Common ground is why, after you’ve mentioned Great-Aunt Mildred’s 80th birthday party once in a conversation, you can just refer to it as “the party.” In a new study to be published in an upcoming issue of Psychological Science, a journal of the Association for Psychological Science, the authors pinpoint the type of memory required to make common ground work and confirm that people with a particular type of amnesia have trouble making common ground in conversation.
People with declarative memory impairment (amnesia) have good memories of what happened before their amnesia started, but they can’t form new declarative memories. That’s the kind of memory for facts and events, like what they did yesterday or the name of a person they just met. They can still form non-declarative memories, like learning how to ride a bike or other skills, says Rachael Rubin of the University of Illinois. For this study, she worked with five people with declarative memory amnesia and five healthy people. Rubin cowrote the new paper with Sarah Brown-Schmidt and Neal Cohen of the University of Illinois and Melissa Duff and Daniel Tranel of the University of Iowa.
Rubin and her colleagues tested people on whether they could keep up with common ground in conversation. In one condition, the participant and experimenter sat facing each other, looking at back-to-back monitors. Each monitor showed a 3×3 grid, which looked like a real set of cubbyholes between the two people, with objects in each compartment. The participant could see right through the top row of compartments. The middle row was blocked off, and the bottom row was blocked at the back so the participant could see what was in the compartments but the experimenter couldn’t. The experimenter asked the participant: “What object is in the bottom left?” The participant would answer – “an elephant.” After 40 seconds of conversation about something else, the experimenter would say, “Look at the elephant.” The catch was, the participant had two elephants to choose from. Normal people looked to the elephant that had been referred to just previously. But people with amnesia looked equally at the two elephants, showing no benefit from the earlier portion of the conversation.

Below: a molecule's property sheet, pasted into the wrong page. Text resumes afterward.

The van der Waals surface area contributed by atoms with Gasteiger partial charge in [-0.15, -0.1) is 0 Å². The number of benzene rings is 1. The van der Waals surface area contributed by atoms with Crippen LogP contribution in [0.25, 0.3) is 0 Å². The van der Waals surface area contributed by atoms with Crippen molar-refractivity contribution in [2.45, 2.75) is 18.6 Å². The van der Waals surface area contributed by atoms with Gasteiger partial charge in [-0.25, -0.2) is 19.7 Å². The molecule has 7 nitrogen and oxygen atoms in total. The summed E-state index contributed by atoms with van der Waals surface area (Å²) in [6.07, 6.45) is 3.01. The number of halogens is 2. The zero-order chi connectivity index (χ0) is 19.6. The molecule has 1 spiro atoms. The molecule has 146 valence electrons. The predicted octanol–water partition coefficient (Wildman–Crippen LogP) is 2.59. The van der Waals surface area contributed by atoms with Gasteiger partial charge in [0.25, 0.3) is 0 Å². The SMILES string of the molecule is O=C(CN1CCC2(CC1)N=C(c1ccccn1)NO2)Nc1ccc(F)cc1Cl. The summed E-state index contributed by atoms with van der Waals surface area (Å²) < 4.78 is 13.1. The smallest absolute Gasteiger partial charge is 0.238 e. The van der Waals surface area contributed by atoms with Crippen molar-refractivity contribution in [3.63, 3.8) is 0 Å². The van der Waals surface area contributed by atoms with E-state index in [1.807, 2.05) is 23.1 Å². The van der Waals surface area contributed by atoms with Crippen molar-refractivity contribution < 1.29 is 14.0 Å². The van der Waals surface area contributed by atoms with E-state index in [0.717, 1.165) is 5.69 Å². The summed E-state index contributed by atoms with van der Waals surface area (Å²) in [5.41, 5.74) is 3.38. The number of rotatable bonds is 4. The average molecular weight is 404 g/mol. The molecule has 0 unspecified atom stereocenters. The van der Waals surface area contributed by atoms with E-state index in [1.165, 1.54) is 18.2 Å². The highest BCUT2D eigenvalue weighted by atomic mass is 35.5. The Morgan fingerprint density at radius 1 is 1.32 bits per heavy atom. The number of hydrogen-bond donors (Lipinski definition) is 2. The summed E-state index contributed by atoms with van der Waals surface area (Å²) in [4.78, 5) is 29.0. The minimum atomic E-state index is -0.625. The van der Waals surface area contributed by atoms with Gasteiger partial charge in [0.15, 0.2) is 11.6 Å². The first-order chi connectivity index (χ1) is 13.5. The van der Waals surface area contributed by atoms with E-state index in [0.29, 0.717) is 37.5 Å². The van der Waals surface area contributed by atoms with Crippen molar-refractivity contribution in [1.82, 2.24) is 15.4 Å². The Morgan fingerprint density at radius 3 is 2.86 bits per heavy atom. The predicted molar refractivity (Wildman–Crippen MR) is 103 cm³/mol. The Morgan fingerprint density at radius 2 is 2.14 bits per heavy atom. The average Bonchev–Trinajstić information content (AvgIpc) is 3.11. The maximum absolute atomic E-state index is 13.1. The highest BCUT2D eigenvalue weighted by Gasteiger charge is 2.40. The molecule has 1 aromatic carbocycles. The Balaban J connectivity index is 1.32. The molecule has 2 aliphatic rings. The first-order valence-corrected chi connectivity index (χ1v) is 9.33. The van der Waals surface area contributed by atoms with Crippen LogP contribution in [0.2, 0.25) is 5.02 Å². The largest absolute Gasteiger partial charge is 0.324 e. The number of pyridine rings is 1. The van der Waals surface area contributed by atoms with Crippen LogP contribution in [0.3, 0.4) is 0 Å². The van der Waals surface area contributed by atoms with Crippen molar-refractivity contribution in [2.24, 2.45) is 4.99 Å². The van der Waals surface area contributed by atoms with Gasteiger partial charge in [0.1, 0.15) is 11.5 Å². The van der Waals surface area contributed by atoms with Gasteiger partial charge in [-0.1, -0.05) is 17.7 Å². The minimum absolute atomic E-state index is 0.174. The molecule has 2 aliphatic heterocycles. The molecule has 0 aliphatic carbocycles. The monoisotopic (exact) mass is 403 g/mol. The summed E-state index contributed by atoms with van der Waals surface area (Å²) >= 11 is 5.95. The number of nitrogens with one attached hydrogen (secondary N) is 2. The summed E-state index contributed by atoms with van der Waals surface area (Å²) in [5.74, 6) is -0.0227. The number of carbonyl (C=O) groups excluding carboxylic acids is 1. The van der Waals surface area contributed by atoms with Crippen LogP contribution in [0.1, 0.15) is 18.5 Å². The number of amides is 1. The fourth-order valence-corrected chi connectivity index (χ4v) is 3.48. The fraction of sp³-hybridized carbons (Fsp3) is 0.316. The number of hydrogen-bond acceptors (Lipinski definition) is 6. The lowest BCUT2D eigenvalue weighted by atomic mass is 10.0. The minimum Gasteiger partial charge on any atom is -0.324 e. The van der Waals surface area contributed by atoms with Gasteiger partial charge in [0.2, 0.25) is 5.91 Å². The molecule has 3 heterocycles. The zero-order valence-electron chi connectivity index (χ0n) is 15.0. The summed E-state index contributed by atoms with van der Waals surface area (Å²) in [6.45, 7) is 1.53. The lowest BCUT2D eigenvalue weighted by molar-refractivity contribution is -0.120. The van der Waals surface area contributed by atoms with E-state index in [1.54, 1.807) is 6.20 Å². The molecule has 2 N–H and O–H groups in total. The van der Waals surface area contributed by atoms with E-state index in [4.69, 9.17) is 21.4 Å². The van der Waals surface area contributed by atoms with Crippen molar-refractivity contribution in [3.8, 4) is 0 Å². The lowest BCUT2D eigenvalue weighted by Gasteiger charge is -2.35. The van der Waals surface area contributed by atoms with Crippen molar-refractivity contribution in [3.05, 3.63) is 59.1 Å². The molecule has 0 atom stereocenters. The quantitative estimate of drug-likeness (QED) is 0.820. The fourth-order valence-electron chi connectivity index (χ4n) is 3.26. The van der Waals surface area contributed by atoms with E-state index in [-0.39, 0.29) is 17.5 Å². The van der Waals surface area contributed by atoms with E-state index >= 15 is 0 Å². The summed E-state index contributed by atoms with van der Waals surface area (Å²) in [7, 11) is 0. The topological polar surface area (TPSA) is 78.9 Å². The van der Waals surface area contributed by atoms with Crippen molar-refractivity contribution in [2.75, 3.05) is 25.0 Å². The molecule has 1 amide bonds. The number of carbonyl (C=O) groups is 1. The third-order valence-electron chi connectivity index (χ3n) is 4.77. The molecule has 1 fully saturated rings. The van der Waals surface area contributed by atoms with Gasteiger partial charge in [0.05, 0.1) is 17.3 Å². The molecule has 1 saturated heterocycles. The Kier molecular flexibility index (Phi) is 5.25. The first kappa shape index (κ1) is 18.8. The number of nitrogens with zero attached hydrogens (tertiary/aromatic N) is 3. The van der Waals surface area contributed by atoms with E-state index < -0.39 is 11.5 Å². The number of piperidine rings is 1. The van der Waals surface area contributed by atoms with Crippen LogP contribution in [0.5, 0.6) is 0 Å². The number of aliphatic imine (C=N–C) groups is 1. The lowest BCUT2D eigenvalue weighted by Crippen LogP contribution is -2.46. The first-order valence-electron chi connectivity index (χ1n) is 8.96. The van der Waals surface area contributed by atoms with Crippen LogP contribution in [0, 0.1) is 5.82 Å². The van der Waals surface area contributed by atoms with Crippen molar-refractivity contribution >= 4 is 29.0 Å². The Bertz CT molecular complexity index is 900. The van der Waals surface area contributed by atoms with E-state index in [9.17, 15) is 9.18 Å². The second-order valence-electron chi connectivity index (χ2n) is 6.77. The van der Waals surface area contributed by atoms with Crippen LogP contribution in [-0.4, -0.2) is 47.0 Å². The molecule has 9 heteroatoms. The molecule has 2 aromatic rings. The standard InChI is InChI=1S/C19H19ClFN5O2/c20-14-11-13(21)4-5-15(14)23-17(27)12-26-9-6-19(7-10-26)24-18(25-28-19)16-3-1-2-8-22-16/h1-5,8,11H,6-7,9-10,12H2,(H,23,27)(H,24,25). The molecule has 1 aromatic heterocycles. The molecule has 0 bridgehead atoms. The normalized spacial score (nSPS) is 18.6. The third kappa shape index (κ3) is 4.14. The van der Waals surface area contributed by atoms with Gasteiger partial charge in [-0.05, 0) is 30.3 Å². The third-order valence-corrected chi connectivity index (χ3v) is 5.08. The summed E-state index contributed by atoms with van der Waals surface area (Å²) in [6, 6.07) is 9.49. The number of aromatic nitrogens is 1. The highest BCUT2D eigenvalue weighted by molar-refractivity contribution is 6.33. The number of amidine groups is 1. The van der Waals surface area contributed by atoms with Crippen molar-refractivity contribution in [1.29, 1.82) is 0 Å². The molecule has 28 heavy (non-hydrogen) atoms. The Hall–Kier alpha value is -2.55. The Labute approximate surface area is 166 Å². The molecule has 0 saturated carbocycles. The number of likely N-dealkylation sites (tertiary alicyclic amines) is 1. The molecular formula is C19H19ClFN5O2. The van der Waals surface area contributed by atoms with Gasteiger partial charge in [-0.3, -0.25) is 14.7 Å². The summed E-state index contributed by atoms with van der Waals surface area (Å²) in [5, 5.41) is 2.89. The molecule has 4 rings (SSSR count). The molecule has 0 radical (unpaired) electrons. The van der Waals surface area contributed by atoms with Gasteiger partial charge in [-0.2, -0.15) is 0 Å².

This suggests that declarative memory is required for keeping track of what’s going on in a conversation, even if it was something that was mentioned less than a minute ago. “Memory and language are related more than people thought before,” Rubin says. And it’s a reminder that people with amnesia don’t just have trouble with memory; their memory problems extend to other parts of their lives, like the ability to connect with other people through conversation.
For more information about this study, please contact: Racheal Rubin at email@example.com.
The APS journal Psychological Science is the highest ranked empirical journal in psychology. For a copy of the article “How do I remember that I know you know that I know?” and access to other Psychological Science research findings, please contact Divya Menon at 202-293-9300 or firstname.lastname@example.org.